|Paul Thomas Anderson
|Paul Thomas Anderson
|Daniel Day-Lewis, Lesley Manville, Vicky Krieps, Richard Graham, Camilla Rutherford, Harriett Sansom Harris
|February 1, 2018
Before we get to the content of the film itself, Phantom Thread has made its fair share of news in Hollywood. In June last year, Daniel Day-Lewis released a statement saying that he “will no longer be working as an actor” and that “neither he nor his representatives will make any further comment on the subject.” Despite being just 60 years of age and the only male in history to win 3 Oscars for best leading actor, he had made the decision to retire. Phantom Thread would be our last chance to see him on screen.
The film also generated fresh publicity when the Academy Award nominations were announced last Tuesday. Despite being overlooked by most Oscar pundits and predictors, it surprised many when it picked up a slew of nominations including best picture, best director, best actor and best supporting actress. It’s worth noting that only 3 movies received more nominations – The Shape of Water, Dunkirk and Three Billbords Outside Ebbing, Missouri. It’s clear that members of the Academy like this film.
I’m not sure all members of the public will feel that way. Despite my adoration of the movie and director Paul Thomas Anderson (Boogie Nights, Magnolia), this is an unconventional romantic drama that doesn’t play out in a way you will expect. The film is set in 1950s London and largely revolves around just three characters.
Reynolds Woodcock (Day-Lewis) is an acclaimed fashion designer and “confirmed bachelor”. It seems every woman wants to wear his beautiful dresses whether they are members of the royal family or high-profile socialites. Cyril Woodcock (Manville) is his hard working sister who acts as both his business manager and personal assistant. She takes care of all the awkward, messy stuff so as not to disrupt her brother’s creative freedom. Alma Elson (Krieps) is the newest arrival in the household and the latest in Reynolds’ revolving turnstile of girlfriends. Unlike others, she isn’t afraid to stand up to Reynolds and she becomes a trusted, valuable muse.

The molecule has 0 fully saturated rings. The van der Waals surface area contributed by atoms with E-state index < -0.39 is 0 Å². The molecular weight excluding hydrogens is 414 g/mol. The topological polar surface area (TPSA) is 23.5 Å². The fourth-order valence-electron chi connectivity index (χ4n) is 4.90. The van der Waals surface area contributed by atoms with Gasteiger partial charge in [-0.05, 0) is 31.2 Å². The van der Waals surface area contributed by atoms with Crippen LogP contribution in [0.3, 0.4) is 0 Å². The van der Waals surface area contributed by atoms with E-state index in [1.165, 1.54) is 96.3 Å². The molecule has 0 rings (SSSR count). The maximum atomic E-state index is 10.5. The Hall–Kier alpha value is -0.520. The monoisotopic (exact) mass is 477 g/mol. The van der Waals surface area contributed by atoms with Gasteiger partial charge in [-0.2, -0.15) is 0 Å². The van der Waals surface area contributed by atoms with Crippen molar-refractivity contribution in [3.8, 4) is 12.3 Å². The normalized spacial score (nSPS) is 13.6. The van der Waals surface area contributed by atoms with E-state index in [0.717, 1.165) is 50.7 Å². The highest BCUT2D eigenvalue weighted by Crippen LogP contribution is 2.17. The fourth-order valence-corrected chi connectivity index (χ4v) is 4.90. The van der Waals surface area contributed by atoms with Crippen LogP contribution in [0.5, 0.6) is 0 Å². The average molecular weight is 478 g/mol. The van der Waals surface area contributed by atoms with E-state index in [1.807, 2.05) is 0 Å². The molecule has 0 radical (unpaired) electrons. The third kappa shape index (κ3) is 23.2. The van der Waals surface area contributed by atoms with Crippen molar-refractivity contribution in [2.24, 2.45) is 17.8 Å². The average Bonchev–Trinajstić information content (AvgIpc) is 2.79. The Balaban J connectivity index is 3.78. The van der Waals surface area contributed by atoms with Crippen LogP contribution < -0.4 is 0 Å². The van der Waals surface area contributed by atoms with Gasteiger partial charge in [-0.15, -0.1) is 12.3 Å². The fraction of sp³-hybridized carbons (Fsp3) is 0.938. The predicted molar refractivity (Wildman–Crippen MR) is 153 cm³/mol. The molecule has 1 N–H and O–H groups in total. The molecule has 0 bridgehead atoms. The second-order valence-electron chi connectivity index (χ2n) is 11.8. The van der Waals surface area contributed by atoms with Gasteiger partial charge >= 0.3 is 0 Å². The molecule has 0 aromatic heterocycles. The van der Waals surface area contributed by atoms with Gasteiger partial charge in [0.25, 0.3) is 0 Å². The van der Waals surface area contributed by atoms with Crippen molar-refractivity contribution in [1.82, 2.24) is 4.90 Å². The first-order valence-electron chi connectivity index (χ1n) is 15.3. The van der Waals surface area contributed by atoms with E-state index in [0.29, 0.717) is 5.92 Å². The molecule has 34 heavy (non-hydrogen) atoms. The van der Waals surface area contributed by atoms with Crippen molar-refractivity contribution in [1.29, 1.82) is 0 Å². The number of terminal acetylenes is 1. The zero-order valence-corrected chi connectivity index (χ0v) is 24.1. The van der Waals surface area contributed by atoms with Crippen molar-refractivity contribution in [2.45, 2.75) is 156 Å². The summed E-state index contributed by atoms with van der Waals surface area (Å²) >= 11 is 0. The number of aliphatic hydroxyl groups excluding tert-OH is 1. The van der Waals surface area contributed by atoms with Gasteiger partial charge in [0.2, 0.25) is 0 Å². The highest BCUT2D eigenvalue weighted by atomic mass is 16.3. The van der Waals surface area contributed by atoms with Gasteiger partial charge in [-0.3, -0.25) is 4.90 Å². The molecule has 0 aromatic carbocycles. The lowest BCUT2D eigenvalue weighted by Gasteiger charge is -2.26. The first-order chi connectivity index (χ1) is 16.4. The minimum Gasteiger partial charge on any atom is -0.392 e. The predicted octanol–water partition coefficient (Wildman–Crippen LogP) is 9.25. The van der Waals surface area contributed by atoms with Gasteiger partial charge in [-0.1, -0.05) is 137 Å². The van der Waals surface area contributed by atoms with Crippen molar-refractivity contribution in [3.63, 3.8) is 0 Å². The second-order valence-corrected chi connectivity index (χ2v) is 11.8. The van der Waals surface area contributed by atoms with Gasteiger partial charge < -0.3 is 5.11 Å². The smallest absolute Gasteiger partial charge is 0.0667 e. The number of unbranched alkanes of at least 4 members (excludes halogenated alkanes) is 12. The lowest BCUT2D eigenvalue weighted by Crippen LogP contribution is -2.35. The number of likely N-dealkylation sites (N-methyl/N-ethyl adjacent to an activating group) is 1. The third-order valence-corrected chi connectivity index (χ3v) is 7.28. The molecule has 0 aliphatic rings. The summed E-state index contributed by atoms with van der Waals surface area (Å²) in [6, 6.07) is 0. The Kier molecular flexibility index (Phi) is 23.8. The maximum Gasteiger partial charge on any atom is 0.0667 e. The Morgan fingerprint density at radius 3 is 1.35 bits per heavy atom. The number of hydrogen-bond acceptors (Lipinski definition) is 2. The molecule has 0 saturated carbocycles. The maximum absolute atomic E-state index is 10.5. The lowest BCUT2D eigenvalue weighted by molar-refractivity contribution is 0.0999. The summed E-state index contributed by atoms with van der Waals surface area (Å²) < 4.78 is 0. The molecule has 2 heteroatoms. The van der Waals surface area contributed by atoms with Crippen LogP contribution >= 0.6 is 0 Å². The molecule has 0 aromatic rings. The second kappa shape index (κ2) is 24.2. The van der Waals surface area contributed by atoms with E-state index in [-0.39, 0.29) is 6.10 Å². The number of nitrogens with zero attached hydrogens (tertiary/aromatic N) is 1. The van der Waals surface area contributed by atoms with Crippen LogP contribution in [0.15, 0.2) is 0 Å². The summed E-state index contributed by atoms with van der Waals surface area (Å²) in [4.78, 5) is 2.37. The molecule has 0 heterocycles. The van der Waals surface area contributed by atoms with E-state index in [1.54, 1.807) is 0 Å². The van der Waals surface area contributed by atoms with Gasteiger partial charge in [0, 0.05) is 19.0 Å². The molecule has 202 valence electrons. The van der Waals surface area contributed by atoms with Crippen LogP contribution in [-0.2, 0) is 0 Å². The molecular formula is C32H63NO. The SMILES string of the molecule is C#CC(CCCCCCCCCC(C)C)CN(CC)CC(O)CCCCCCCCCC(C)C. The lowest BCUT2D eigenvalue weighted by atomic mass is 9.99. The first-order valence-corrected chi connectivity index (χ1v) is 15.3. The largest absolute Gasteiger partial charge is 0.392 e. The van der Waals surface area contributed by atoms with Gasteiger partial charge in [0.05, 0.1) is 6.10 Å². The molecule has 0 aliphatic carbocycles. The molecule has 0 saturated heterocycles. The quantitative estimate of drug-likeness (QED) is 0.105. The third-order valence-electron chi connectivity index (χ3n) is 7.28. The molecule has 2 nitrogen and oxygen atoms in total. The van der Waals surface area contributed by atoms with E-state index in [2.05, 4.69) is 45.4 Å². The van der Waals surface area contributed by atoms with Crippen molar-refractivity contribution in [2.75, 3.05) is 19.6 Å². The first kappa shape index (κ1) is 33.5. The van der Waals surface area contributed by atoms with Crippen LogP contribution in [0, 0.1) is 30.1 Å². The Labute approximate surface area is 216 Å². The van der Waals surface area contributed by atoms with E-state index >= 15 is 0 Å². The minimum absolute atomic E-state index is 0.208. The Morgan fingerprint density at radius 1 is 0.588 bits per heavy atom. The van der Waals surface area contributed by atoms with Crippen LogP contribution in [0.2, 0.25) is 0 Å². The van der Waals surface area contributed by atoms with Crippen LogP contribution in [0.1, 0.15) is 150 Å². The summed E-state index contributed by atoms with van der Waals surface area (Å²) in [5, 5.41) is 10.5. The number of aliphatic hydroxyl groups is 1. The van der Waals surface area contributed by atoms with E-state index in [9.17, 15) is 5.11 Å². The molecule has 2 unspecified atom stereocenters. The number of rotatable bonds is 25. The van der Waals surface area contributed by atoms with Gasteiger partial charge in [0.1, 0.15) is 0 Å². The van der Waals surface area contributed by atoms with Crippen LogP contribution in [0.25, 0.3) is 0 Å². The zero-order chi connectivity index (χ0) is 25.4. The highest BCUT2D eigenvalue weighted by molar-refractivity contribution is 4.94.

Phantom Thread is an engrossing character study as we watch all three individuals try to gain the upper hand in his curious household. The power changes throughout and you’re never quite sure how it will all end up. I don’t know his secret but Paul Thomas Anderson has a knack for bringing out the best in any actor. He’s done that again here by working with Day-Lewis for the second time (after There Will Be Blood) and newcomers to the Anderson fold, Lesley Manville (Another Year) and Vicky Krieps (A Most Wanted Man).
I’m being cryptic regarding the narrative as it’s the kind of movie where the less you know going in, the better. Reynolds is such a fascinating person. He comes across as so calm but also so intimidating. You never know what he’s thinking which is quite scary. It’s hard to pick a highlight but there are some great scenes shared around the breakfast table that illustrate the power struggle whilst also providing a few laughs when it comes to “breakfast etiquette”.
With plenty to digest upon leaving the theatre, Phantom Thread is another feather in the cap for Paul Thomas Anderson.